radioresistant CSCs compared with the rest of the tumor. When MC1
xenografts were exposed to radiation, the proportion of CSCs based
on two phenotypic definitions (CD44
and ALDH1 immunofluorescence) preferentially decreased as early as
1 day after treatment and to a greater degree 2 wee ks after treatment.
In contrast, CSCs in UM2 xe nografts were pref erentially enriched
2 weeks after radiation treatment. Importantly, the loss of CSCs
in MC1 xenografts was accompanied by a functional defect in the
ability o f cells derived from treated tumors to produce tumor
spheres or recurrent tumors in seconda ry NOD/SCI D mice . Thus,
the effect observed on phenotypic markers correlated with func-
tional activity. Recurrent MC1 tumors grew at a similar rate to con-
trols and re established baseline proportions of CSCs. R OS levels
were lower in CSC than in non-CSC, in agreement with Diehn
et al. , but the magnitude of difference was greater in the radio-
resistant sample (UM2).
There is a general perception that CSCs are inherently resistant to
radiation, extending the hypothesis that this is a general property of
cancer stem cells [17,22,26]. However, the data supporting this con-
clusi on are limited. In a glioma xenograft model, radiation therapy
resulted in enrichment of CD133
glioma CSCs . Radiation re-
sistance was attributed to increased activity of the DNA damage
checkpoint response. Of note is that gli omas are clinically far more
resistant to radiation than breast cancer, so a difference between these
tumor types may not be surprising. In breast cancer, in vitro work
with the MCF-7 cell line has shown that radiation enriches for the
fraction of floating cells but not adherent cells .
Furthermore, MCF-7 mammospheres displayed greater survival and
less expression of γH2AX than adherent cultures exposed to radiation.
This important early study was limited to the breast cancer cell line,
MCF-7, and, to a lesser extent, MDA-MB-231, without explicit val-
idation that the cell phenotypes analyzed possessed cancer stem cell
activity, a question of continuing controversy in cell lines [19,29–32].
In addition, the behavior of cells in culture may be different from that of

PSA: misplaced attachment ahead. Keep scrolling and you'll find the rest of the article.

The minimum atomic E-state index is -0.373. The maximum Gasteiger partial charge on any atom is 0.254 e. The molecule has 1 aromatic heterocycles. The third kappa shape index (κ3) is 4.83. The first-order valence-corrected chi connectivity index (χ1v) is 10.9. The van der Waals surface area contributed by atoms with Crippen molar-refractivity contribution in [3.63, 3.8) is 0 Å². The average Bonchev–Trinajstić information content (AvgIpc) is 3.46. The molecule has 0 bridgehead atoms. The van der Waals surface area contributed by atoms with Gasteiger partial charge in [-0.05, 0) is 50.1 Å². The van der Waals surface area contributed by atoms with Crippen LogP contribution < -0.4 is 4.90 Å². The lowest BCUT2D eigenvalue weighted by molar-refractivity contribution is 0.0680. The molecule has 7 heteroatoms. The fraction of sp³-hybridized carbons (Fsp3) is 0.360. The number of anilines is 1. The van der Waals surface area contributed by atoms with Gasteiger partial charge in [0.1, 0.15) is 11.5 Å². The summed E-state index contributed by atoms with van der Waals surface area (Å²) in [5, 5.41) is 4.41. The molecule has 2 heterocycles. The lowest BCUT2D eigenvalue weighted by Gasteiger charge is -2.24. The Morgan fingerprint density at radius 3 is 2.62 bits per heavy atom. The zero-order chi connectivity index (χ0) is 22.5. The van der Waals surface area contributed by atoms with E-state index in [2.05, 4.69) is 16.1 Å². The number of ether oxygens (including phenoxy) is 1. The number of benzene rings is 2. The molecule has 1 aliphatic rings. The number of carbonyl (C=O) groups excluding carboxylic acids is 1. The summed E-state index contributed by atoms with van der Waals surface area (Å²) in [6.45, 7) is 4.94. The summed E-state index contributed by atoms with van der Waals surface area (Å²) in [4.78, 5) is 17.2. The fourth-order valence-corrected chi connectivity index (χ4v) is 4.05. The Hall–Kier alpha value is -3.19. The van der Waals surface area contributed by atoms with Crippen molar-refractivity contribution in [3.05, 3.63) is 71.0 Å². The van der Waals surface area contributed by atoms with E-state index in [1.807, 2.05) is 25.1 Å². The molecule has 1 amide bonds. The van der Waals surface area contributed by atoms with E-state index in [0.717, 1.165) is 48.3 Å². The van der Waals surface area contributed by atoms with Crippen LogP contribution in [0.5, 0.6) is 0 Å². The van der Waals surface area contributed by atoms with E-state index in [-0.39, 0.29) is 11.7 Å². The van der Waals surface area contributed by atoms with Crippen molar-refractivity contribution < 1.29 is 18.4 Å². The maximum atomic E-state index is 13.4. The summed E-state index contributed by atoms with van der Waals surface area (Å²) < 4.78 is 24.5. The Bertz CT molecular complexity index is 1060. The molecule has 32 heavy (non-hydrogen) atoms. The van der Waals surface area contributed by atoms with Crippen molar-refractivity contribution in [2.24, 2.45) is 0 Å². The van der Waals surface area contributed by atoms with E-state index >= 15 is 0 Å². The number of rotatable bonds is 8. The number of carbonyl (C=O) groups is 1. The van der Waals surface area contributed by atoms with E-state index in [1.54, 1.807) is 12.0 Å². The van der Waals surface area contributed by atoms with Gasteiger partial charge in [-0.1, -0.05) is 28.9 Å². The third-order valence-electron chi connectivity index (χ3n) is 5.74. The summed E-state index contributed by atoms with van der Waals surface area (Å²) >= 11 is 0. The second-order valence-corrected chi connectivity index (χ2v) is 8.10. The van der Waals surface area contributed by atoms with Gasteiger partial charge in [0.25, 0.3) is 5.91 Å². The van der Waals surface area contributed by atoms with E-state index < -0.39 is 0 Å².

a tumor . Similar findings were reported by Woodward et al. ,
using side population (SP cells) as a phenotypic definition of CSCs in
MCF-7 cells. Our analysis of UM2 xenografts extends theses studies by
showing enrichment of CSCs after in vivo irradiation using an early-
passage xenograft that has not been culture-adapted. MC1 xenografts,
however, supports the hypothesis that breast CSCs are not universally
radioresistant. Therefore, we feel our data do not contradict other find-
ings but may have produced different results because of a different cell
type and a more stringent model system.
The sensitivity of CSC to chemotherapy has also shown variability.
In one study, CD44
cells in HER2
tumors were enriched
during the course of therapy with docetaxel or doxorubicin plus cyclo-
phosphamide . However, CD44
cells in HER2
were decreased during treatment with lapatinib, an inhibitor of epi-
dermal growth factor receptor/HER2. We and others have found a
reduction in CD44
breast CSC after chemotherapy in labora-
tory and clinical analyses [23,24]. In a subset of glioblastoma tumors,
temozolomide treatment results in depletion of CSC, but in colon
cancer, chemotherapy enriches CSC [18,34]. Taken together, these
studies suggest that the relative resistance or sensitivity of CSCs to anti-
cancer therapy is a more complex question than originally thought.
The analysis of ROS levels indicates that CSCs contain lower
levels than non-CSCs do, suggesting increased an expression of free
radical scavengers that limit the impact of radiation damage. These
data sugge st a possible contribution to the radiation response, but
other mechanisms are l ikely to have equal or greater impact. For
example, we also detected a difference in PCNA expression after
irradiation in UM2 versus MC1 cells (not shown) and cannot exclude
cell cycle as playing a role in the radiation response.
Elucidation of additional mechanisms for MC1 radiation sensitiv-
ity, as well as the frequency and extent of this phenomenon in the
patient population, is an important avenue of continued study that
could impact individualized therapies and new approaches aimed at
radiosensitization. The overall conclusion is that breast CSCs are not
universally radiation resistant but can respond uniquely to therapy,
and this should be a consideration in future work.
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